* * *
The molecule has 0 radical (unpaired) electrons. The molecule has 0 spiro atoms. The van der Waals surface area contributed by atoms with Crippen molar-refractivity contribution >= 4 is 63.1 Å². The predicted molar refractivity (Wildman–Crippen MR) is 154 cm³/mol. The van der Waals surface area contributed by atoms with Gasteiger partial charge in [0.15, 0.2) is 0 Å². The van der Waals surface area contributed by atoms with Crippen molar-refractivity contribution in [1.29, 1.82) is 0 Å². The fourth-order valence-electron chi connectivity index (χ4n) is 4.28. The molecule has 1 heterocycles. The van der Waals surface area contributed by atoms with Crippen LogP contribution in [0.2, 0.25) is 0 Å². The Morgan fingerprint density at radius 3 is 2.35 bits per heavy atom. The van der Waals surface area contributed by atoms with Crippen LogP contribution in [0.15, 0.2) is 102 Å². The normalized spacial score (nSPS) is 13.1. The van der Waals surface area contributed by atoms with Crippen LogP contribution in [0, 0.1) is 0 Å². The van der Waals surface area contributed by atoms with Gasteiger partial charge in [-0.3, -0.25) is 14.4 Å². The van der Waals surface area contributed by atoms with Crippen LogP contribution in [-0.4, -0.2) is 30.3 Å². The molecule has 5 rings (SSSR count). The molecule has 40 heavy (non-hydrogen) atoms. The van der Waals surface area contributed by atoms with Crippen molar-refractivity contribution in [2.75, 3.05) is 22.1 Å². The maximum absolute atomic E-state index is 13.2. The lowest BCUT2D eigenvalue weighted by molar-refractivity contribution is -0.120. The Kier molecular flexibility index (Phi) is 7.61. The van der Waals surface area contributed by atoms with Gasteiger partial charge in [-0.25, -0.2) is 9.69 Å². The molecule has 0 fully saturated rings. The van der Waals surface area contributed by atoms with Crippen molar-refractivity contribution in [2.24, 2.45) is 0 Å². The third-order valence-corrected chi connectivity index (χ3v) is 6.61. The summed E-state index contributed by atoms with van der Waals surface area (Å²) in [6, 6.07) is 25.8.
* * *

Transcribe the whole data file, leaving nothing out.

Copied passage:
The molecule has 0 radical (unpaired) electrons. The molecule has 0 spiro atoms. The van der Waals surface area contributed by atoms with Crippen molar-refractivity contribution >= 4 is 63.1 Å². The predicted molar refractivity (Wildman–Crippen MR) is 154 cm³/mol. The van der Waals surface area contributed by atoms with Gasteiger partial charge in [0.15, 0.2) is 0 Å². The van der Waals surface area contributed by atoms with Crippen molar-refractivity contribution in [1.29, 1.82) is 0 Å². The fourth-order valence-electron chi connectivity index (χ4n) is 4.28. The molecule has 1 heterocycles. The van der Waals surface area contributed by atoms with Crippen LogP contribution in [0.2, 0.25) is 0 Å². The Morgan fingerprint density at radius 3 is 2.35 bits per heavy atom. The van der Waals surface area contributed by atoms with Crippen LogP contribution in [0.15, 0.2) is 102 Å². The normalized spacial score (nSPS) is 13.1. The van der Waals surface area contributed by atoms with Crippen LogP contribution in [0, 0.1) is 0 Å². The van der Waals surface area contributed by atoms with Gasteiger partial charge in [-0.3, -0.25) is 14.4 Å². The van der Waals surface area contributed by atoms with Crippen LogP contribution in [-0.4, -0.2) is 30.3 Å². The molecule has 5 rings (SSSR count). The molecule has 40 heavy (non-hydrogen) atoms. The van der Waals surface area contributed by atoms with Crippen molar-refractivity contribution in [2.75, 3.05) is 22.1 Å². The maximum absolute atomic E-state index is 13.2. The lowest BCUT2D eigenvalue weighted by molar-refractivity contribution is -0.120. The Kier molecular flexibility index (Phi) is 7.61. The van der Waals surface area contributed by atoms with Gasteiger partial charge in [-0.25, -0.2) is 9.69 Å². The molecule has 0 fully saturated rings. The van der Waals surface area contributed by atoms with Crippen molar-refractivity contribution in [2.24, 2.45) is 0 Å². The third-order valence-corrected chi connectivity index (χ3v) is 6.61. The summed E-state index contributed by atoms with van der Waals surface area (Å²) in [6, 6.07) is 25.8.